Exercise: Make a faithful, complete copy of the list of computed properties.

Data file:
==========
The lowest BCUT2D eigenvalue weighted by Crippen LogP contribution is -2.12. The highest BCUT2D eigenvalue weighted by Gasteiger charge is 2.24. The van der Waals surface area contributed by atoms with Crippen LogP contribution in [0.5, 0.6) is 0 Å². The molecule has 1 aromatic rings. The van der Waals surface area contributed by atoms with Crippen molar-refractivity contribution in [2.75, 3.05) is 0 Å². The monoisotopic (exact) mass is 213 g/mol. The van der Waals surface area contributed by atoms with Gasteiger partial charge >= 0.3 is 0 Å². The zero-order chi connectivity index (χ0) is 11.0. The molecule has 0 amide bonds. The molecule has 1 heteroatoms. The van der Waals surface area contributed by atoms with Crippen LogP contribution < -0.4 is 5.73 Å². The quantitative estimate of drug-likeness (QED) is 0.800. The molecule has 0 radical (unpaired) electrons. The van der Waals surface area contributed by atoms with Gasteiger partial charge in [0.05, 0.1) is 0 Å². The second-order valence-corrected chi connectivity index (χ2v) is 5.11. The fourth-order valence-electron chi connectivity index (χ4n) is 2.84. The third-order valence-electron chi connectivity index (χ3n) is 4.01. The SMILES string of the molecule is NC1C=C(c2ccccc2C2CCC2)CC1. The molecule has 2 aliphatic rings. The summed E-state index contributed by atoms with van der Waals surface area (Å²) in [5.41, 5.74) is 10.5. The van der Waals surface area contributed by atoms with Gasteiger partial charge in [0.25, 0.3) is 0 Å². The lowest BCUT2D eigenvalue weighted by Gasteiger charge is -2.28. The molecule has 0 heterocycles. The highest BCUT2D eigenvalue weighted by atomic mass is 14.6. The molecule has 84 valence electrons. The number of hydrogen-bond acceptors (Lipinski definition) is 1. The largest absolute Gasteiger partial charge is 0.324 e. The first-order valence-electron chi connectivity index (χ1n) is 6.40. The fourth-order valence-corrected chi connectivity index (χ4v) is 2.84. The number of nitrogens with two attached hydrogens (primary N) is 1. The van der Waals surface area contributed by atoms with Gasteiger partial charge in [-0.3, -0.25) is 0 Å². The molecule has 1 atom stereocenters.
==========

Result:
The lowest BCUT2D eigenvalue weighted by Crippen LogP contribution is -2.12. The highest BCUT2D eigenvalue weighted by Gasteiger charge is 2.24. The van der Waals surface area contributed by atoms with Crippen LogP contribution in [0.5, 0.6) is 0 Å². The molecule has 1 aromatic rings. The van der Waals surface area contributed by atoms with Crippen molar-refractivity contribution in [2.75, 3.05) is 0 Å². The monoisotopic (exact) mass is 213 g/mol. The van der Waals surface area contributed by atoms with Gasteiger partial charge >= 0.3 is 0 Å². The zero-order chi connectivity index (χ0) is 11.0. The molecule has 0 amide bonds. The molecule has 1 heteroatoms. The van der Waals surface area contributed by atoms with Crippen LogP contribution < -0.4 is 5.73 Å². The quantitative estimate of drug-likeness (QED) is 0.800. The molecule has 0 radical (unpaired) electrons. The van der Waals surface area contributed by atoms with Gasteiger partial charge in [0.05, 0.1) is 0 Å². The second-order valence-corrected chi connectivity index (χ2v) is 5.11. The fourth-order valence-electron chi connectivity index (χ4n) is 2.84. The third-order valence-electron chi connectivity index (χ3n) is 4.01. The SMILES string of the molecule is NC1C=C(c2ccccc2C2CCC2)CC1. The molecule has 2 aliphatic rings. The summed E-state index contributed by atoms with van der Waals surface area (Å²) in [5.41, 5.74) is 10.5. The van der Waals surface area contributed by atoms with Gasteiger partial charge in [0.25, 0.3) is 0 Å². The lowest BCUT2D eigenvalue weighted by Gasteiger charge is -2.28. The molecule has 0 heterocycles. The highest BCUT2D eigenvalue weighted by atomic mass is 14.6. The molecule has 84 valence electrons. The number of hydrogen-bond acceptors (Lipinski definition) is 1. The largest absolute Gasteiger partial charge is 0.324 e. The first-order valence-electron chi connectivity index (χ1n) is 6.40. The fourth-order valence-corrected chi connectivity index (χ4v) is 2.84. The number of nitrogens with two attached hydrogens (primary N) is 1. The van der Waals surface area contributed by atoms with Gasteiger partial charge in [-0.3, -0.25) is 0 Å². The molecule has 1 atom stereocenters.